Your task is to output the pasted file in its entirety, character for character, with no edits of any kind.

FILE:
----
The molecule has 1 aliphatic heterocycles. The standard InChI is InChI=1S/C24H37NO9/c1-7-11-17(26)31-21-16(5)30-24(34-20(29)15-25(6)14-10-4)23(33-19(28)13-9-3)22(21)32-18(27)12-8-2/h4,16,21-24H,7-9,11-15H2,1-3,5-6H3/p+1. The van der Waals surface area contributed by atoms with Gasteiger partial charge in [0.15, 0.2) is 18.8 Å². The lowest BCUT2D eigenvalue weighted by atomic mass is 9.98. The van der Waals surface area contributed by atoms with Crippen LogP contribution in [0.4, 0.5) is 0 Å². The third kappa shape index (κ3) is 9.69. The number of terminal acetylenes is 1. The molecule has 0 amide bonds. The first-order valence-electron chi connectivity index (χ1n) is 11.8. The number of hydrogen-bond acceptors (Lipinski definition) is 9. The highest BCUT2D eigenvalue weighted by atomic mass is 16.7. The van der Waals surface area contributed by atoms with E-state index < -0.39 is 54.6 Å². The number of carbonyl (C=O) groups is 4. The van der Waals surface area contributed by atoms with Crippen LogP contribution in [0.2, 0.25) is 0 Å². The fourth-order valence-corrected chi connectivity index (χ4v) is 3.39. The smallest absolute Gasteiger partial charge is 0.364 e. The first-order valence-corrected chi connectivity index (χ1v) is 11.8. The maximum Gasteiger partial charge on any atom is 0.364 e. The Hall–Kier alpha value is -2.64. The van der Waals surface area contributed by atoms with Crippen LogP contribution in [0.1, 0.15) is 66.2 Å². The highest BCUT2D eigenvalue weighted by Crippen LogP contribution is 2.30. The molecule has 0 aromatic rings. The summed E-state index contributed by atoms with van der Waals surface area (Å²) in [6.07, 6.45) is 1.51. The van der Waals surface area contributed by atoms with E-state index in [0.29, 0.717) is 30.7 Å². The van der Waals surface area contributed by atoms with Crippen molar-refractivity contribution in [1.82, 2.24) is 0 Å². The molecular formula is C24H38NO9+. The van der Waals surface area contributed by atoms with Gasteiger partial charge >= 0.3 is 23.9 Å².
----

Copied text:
The molecule has 1 aliphatic heterocycles. The standard InChI is InChI=1S/C24H37NO9/c1-7-11-17(26)31-21-16(5)30-24(34-20(29)15-25(6)14-10-4)23(33-19(28)13-9-3)22(21)32-18(27)12-8-2/h4,16,21-24H,7-9,11-15H2,1-3,5-6H3/p+1. The van der Waals surface area contributed by atoms with Gasteiger partial charge in [0.15, 0.2) is 18.8 Å². The lowest BCUT2D eigenvalue weighted by atomic mass is 9.98. The van der Waals surface area contributed by atoms with Crippen LogP contribution in [0.4, 0.5) is 0 Å². The third kappa shape index (κ3) is 9.69. The number of terminal acetylenes is 1. The molecule has 0 amide bonds. The first-order valence-electron chi connectivity index (χ1n) is 11.8. The number of hydrogen-bond acceptors (Lipinski definition) is 9. The highest BCUT2D eigenvalue weighted by atomic mass is 16.7. The van der Waals surface area contributed by atoms with E-state index < -0.39 is 54.6 Å². The number of carbonyl (C=O) groups is 4. The van der Waals surface area contributed by atoms with Crippen LogP contribution in [0.2, 0.25) is 0 Å². The fourth-order valence-corrected chi connectivity index (χ4v) is 3.39. The smallest absolute Gasteiger partial charge is 0.364 e. The first-order valence-corrected chi connectivity index (χ1v) is 11.8. The maximum Gasteiger partial charge on any atom is 0.364 e. The Hall–Kier alpha value is -2.64. The van der Waals surface area contributed by atoms with Crippen LogP contribution in [0.1, 0.15) is 66.2 Å². The highest BCUT2D eigenvalue weighted by Crippen LogP contribution is 2.30. The molecule has 0 aromatic rings. The summed E-state index contributed by atoms with van der Waals surface area (Å²) in [6.07, 6.45) is 1.51. The van der Waals surface area contributed by atoms with E-state index in [0.29, 0.717) is 30.7 Å². The van der Waals surface area contributed by atoms with Crippen molar-refractivity contribution in [1.82, 2.24) is 0 Å². The molecular formula is C24H38NO9+. The van der Waals surface area contributed by atoms with Gasteiger partial charge >= 0.3 is 23.9 Å².